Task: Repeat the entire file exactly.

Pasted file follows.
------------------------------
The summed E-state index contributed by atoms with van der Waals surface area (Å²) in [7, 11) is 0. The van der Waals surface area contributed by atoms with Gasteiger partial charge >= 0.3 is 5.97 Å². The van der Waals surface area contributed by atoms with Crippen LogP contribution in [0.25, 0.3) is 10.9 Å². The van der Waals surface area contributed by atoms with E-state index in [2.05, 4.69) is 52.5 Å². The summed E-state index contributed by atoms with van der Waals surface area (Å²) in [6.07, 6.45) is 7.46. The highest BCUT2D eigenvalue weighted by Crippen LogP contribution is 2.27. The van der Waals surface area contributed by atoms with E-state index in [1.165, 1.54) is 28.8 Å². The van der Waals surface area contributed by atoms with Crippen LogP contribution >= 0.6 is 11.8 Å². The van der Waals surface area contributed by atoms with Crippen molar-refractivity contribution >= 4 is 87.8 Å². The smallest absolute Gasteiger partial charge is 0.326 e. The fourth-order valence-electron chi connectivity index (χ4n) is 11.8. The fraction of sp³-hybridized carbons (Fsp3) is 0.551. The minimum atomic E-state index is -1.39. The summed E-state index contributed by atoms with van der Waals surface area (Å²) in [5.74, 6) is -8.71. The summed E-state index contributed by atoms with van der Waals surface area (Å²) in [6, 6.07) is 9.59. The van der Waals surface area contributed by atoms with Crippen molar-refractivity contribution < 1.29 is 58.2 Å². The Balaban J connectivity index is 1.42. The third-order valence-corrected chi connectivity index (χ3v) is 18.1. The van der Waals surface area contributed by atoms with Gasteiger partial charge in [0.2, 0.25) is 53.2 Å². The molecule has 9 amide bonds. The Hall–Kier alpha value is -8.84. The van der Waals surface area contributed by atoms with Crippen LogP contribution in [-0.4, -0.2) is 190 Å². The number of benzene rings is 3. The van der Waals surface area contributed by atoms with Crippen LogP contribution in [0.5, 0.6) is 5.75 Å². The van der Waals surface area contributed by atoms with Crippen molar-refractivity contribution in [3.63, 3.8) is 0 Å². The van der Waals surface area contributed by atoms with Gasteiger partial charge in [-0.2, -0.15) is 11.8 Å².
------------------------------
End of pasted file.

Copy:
The summed E-state index contributed by atoms with van der Waals surface area (Å²) in [7, 11) is 0. The van der Waals surface area contributed by atoms with Gasteiger partial charge >= 0.3 is 5.97 Å². The van der Waals surface area contributed by atoms with Crippen LogP contribution in [0.25, 0.3) is 10.9 Å². The van der Waals surface area contributed by atoms with E-state index in [2.05, 4.69) is 52.5 Å². The summed E-state index contributed by atoms with van der Waals surface area (Å²) in [6.07, 6.45) is 7.46. The highest BCUT2D eigenvalue weighted by Crippen LogP contribution is 2.27. The van der Waals surface area contributed by atoms with E-state index in [1.165, 1.54) is 28.8 Å². The van der Waals surface area contributed by atoms with Crippen LogP contribution >= 0.6 is 11.8 Å². The van der Waals surface area contributed by atoms with Crippen molar-refractivity contribution >= 4 is 87.8 Å². The smallest absolute Gasteiger partial charge is 0.326 e. The fourth-order valence-electron chi connectivity index (χ4n) is 11.8. The fraction of sp³-hybridized carbons (Fsp3) is 0.551. The minimum atomic E-state index is -1.39. The summed E-state index contributed by atoms with van der Waals surface area (Å²) in [5.74, 6) is -8.71. The summed E-state index contributed by atoms with van der Waals surface area (Å²) in [6, 6.07) is 9.59. The van der Waals surface area contributed by atoms with Crippen molar-refractivity contribution < 1.29 is 58.2 Å². The Balaban J connectivity index is 1.42. The third-order valence-corrected chi connectivity index (χ3v) is 18.1. The van der Waals surface area contributed by atoms with Gasteiger partial charge in [0.2, 0.25) is 53.2 Å². The molecule has 9 amide bonds. The Hall–Kier alpha value is -8.84. The van der Waals surface area contributed by atoms with Crippen LogP contribution in [-0.4, -0.2) is 190 Å². The number of benzene rings is 3. The van der Waals surface area contributed by atoms with Crippen LogP contribution in [0.5, 0.6) is 5.75 Å². The van der Waals surface area contributed by atoms with Crippen molar-refractivity contribution in [3.63, 3.8) is 0 Å². The van der Waals surface area contributed by atoms with Gasteiger partial charge in [-0.2, -0.15) is 11.8 Å².